The Government is committed to repurposing older buildings that have outlived their original purpose. The former Fanling Magistracy represents one case.
The Hong Kong Federation of Youth Groups (HKFYG) Leadership Institute successfully applied to utilise this Grade 3 historic building through the Government’s revitalisation scheme.
After it opened in the first quarter of this year, it now co-ordinates numerous events and courses with the goal of nurturing the city’s youth.
Last month, the institute conducted the first moot court summer camp which attracted the participation of about 60 high school students.
HKFYG Leadership Institute Programme Manager Jacky Yeung described it as a win-win situation. He said they hope to provide innovative activities for the youth by combining the building’s historical background while also allowing youngsters to cultivate their talents.
“We would like to hope that the participants can understand more about the legal system in Hong Kong as well as to nurture them in order to develop their future careers in the legal field.
"We also hope through all these trainings, students will develop their confidence and sense of collaboration.”
The institute invited the Hong Kong Schools Mooting & Mock Trial Association to assist in the planning and participation of some activities. In turn, students learnt about Hong Kong’s legal system and prosecution process, and received training in public speaking.
Moot court competition is the main event. In the mock trial, a barrister played the role of the judge, while the students acted out the parts of the prosecutor, defence, defendant and witnesses.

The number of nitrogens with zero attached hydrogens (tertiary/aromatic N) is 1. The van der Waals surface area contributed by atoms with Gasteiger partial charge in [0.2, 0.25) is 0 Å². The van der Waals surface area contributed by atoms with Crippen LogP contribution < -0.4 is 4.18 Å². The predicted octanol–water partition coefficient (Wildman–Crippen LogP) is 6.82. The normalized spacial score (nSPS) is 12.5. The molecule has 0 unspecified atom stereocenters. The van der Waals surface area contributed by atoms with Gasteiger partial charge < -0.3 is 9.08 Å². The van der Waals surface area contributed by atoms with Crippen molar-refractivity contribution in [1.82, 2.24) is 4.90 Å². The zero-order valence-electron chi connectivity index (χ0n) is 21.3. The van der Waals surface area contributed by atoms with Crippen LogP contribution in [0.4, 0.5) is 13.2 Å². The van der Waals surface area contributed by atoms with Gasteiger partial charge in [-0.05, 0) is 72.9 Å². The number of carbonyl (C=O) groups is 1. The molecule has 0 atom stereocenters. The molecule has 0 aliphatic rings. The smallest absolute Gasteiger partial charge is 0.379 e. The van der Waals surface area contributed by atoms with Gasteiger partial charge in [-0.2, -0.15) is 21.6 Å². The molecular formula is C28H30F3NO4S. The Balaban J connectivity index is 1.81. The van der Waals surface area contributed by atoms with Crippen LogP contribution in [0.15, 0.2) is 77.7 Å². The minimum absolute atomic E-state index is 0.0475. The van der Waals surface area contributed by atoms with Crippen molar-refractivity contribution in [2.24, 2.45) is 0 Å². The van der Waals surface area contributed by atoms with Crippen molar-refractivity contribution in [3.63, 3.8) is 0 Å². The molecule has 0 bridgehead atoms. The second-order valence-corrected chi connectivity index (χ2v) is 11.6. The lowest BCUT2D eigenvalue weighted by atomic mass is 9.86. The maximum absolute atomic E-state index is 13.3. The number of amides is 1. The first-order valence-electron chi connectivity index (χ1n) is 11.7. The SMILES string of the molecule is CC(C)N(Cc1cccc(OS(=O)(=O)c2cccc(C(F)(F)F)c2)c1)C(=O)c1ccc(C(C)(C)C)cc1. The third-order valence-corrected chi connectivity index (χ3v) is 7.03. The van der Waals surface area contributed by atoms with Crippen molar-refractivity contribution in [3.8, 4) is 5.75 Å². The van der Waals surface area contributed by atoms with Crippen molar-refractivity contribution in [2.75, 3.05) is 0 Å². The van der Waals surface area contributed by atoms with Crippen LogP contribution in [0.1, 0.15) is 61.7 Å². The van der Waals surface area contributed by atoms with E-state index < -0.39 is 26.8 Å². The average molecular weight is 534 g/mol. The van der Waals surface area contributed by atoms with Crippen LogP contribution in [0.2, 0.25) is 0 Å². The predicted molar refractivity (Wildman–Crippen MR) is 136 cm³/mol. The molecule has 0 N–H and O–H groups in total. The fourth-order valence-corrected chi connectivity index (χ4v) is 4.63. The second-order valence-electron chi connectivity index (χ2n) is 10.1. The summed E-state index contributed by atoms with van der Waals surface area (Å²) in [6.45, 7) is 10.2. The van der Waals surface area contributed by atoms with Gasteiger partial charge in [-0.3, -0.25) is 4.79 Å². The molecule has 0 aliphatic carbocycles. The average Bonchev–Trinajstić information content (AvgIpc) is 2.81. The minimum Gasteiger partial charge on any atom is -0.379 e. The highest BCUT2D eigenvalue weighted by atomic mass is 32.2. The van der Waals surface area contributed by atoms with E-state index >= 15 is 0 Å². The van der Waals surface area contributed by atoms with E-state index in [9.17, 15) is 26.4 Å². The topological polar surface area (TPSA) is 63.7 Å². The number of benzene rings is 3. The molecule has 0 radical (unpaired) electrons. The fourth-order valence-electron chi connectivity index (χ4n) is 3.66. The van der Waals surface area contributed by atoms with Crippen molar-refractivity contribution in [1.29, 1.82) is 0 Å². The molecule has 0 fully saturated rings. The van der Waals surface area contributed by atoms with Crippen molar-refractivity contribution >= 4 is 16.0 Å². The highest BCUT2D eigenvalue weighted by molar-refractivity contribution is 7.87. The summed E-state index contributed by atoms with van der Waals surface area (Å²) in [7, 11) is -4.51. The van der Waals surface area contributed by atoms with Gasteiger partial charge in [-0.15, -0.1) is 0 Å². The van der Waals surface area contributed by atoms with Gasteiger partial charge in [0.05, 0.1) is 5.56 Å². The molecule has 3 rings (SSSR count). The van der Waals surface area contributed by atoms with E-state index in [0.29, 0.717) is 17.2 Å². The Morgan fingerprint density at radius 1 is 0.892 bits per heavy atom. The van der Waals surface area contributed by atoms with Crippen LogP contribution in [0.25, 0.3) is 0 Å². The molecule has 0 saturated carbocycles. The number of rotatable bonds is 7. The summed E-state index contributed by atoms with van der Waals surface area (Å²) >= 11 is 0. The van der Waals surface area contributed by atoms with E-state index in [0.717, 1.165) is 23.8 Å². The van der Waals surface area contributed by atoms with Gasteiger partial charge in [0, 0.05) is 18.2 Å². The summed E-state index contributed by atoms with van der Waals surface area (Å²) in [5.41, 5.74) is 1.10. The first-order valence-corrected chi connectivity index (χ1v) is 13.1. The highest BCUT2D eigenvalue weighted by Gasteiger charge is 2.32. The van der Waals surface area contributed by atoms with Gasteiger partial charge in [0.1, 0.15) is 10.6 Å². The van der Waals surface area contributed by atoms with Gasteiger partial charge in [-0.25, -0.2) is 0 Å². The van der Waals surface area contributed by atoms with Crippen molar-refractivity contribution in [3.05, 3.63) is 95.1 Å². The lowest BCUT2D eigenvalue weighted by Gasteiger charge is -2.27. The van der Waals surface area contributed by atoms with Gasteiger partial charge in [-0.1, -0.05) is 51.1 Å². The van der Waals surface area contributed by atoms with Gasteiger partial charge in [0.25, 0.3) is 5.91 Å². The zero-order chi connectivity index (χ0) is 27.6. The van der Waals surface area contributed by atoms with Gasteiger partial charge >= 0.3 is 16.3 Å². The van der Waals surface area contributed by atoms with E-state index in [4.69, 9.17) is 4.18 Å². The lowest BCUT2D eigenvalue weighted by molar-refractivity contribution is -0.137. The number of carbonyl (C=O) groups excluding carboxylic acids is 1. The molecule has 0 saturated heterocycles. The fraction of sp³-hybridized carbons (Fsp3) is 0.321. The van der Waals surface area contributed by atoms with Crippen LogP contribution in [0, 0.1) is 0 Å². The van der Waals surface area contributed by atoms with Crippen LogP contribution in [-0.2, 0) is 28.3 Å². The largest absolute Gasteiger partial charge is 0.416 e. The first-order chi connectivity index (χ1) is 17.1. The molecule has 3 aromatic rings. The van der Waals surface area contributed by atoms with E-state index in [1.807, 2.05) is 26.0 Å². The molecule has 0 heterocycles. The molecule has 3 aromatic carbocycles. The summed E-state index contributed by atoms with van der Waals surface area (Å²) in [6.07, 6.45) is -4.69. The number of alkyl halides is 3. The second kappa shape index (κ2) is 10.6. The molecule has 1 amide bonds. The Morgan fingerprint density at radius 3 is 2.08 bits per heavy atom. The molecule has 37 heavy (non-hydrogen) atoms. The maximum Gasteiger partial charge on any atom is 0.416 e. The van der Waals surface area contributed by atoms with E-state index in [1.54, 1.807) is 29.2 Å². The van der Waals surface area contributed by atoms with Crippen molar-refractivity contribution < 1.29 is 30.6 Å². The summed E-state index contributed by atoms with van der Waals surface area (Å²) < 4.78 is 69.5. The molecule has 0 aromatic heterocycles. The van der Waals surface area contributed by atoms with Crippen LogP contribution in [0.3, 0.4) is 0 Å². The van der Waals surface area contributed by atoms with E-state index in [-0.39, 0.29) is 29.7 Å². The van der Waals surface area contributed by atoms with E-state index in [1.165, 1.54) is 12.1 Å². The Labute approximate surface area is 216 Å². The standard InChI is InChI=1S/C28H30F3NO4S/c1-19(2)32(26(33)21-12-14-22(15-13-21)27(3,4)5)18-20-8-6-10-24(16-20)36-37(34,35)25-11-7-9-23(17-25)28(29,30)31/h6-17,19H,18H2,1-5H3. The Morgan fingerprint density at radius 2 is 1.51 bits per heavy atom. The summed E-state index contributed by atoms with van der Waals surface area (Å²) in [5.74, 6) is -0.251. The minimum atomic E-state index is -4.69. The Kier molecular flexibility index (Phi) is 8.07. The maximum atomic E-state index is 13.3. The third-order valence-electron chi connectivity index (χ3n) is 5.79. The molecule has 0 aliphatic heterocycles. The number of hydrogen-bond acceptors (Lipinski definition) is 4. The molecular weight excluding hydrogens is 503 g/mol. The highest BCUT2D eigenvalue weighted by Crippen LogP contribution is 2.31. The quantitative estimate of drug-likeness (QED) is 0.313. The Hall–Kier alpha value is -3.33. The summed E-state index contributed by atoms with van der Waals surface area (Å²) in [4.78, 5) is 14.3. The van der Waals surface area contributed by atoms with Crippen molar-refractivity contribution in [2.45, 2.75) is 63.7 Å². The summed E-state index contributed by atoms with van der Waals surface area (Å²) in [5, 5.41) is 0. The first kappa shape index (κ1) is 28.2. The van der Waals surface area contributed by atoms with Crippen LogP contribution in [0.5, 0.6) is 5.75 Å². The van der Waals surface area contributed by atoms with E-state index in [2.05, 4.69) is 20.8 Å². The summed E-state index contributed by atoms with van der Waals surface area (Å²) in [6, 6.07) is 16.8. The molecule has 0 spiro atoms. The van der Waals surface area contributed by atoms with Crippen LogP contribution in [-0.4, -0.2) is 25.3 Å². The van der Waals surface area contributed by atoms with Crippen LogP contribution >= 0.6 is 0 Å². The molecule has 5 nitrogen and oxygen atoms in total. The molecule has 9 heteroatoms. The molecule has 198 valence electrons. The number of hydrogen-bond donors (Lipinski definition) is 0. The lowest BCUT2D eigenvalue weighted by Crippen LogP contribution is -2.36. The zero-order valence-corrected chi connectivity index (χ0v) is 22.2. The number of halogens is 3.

One of the participants is Sonia Wong who wants to be a future lawyer. She became interested in the summer camp after her friend recommended it. She feels the camp has helped her with reaching her career goal.
“The camp gave us a lot of opportunities to meet with different barristers and judges. By chatting with them, we learnt about the requirements to become a lawyer. They told us the most important thing is enthusiasm rather than relevant knowledge.”
Another participant Chris Chung represents the defence in the moot court competition. He admitted he was nervous acting out his role.
“We were very frightened in mock court because the practice of law involves many details. We had to be very clear with the words we used. We couldn’t use them in a wrong way. Also, we had to listen to the arguments of the other side very carefully to see if there were vulnerabilities. The competition helped train our ability to listen to others.”
The Leadership Institute organises diversified activities that include training in leadership programmes and problem-solving as well as mock debate motion workshops.
It also offers three guided tours for the public every week. It especially encourages high school and tertiary students to take historic building tours.
Secondary school student Airy Cheung is one of the tour guides. She participated in the training course last summer and it helped to improve her story-telling skills and communication with strangers.
Airy lives in North District. Whenever she is free, she uses that time to enhance her tour guide prowess. As a result, she has accumulated a lot of experience and said she feels more confident.
“As a secondary school student, it is a great challenge for me to lead tours continuously. When I first became a tour guide, I was scared. Gradually, I found that as long as I was relaxed and practised more, I would be able to build up self-confidence and talk to people with ease.”
The institute hopes that through its quality and valuable leadership training, it will result in long-term benefits for the community as it works to shape students into future leaders who contribute to society.